Combating cervical cancer

 
 

Farouq Manji examines the lack of cervical cancer services in Ireland, and looks at how this is about to change.

The lack of cervical cancer screening in Ireland has been a source of concern for many years, however, in the face of Health Service cutbacks and general strife in Irish hospitals, these concerns have largely been put on the back burner. However, in recent months, this is beginning to change.

Cervical cancer mostly affects women aged 30 to 45. It is a significant cause of cancer mortality – in 2001, there were 185 new cases, and 70 deaths. Many more women suffer from its lasting consequences. Sadly, these statistics are for a wholly preventable disease.

Almost 100 per cent of cervical cancer is caused by the Human Papilloma Virus (HPV). It is sexually transmitted and therefore does not affect young females who are sexually inactive. HPV is so common that many sexually active adults will become infected at some point in their lives – in the US alone, approximately 20 million people have HPV.

Of the many females who become infected with HPV, the majority do not actually develop cancer. For the significant amount of women that are affected by the disease, the development of the disease is a gradual process, and often takes years to become apparent.

This slow ‘development period’ carries both advantages and disadvantages. Cervical cancer only becomes physically apparent to a woman in the late stages of development. Therefore when she finally visits her GP with symptoms, the cancer has likely been developing for many years. And the chance of a cure at this point will have decreased dramatically.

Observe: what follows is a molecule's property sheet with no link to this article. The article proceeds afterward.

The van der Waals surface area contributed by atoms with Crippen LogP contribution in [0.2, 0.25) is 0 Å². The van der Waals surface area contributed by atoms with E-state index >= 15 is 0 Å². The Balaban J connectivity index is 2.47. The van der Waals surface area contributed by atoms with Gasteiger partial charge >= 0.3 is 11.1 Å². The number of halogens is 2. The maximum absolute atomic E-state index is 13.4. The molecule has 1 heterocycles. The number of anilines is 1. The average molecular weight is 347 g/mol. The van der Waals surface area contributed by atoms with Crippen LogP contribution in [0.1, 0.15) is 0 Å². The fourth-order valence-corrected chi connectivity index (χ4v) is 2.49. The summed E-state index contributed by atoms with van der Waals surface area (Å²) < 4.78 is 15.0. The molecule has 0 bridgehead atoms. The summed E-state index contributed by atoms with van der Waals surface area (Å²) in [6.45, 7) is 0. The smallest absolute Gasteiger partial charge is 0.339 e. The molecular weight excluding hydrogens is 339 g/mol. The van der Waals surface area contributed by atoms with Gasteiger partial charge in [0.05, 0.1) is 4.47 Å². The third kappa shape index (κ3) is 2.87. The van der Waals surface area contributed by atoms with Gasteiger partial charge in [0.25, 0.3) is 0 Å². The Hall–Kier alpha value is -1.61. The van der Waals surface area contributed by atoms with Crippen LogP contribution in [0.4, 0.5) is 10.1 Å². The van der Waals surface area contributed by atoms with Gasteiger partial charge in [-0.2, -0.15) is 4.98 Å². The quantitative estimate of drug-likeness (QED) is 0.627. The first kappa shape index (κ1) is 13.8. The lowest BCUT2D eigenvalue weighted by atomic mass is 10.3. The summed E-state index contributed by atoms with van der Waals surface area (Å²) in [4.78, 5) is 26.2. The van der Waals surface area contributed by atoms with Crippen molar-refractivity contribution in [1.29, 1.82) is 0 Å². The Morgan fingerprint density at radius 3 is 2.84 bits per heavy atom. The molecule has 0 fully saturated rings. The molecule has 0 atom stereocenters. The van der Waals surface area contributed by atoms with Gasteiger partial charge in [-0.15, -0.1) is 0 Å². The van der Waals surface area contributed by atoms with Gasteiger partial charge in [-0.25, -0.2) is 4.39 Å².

The advantage however, is that with an adequate national screening programme, the cancer can be detected at an early stage and be removed before it grows and spreads – effectively curing the patient.

Many countries have implemented such screening programmes, precisely for this reason. The UK cervical cancer screening programme began in the late 1960s while the US has had a national programme for more than 15 years.

A 2007 study illustrated that deaths related to cervical cancer have been dropping in the UK for the last 30 years – but have been rising and average of 1.5 per cent each year in Ireland. This comparison presents striking evidence that the UK screening programme is worthwhile – simply because it saves lives. A compelling argument.

Now more than ever, it is worth examining the issue of cervical screening. The estimated average age of sexual experimentation in Ireland is six years lower now that it was four decades ago. A recent survey suggests more than half the Irish population will have had a sexual encounter before the age of 17. It is against this backdrop of higher sexual activity that appropriate public policy must be formed.

For several decades the only measure against cervical cancer has been screening. This however, has changed. The recent advent of a HPV vaccine has added a new means to prevent the development of cervical cancer entirely.

Ireland had not even implemented a cervical cancer screening programme – the likes of which have been in place in the UK for over 30 years, and in the US since 1991.

The aim of the HPV vaccine is the same as others – to immunise the host against future infection. Administration of the vaccine virtually eliminates the chance of infection from high-risk strains of HPV, which in turn reduces the risk of cervical cancer by up to 70 per cent. The catch however, is that the vaccine must be administered before a woman comes in contact with the virus, because it can only block infection – it cannot cure infection already present.

The HPV shot must therefore be administered to girls before they become sexually active. Used correctly it could prevent a large percentage of cervical cancer cases. And coupled with a screening programme, it could become part of a very effective one-two punch. Recognising this, several countries have made moves to immediately introduce it into their health care systems.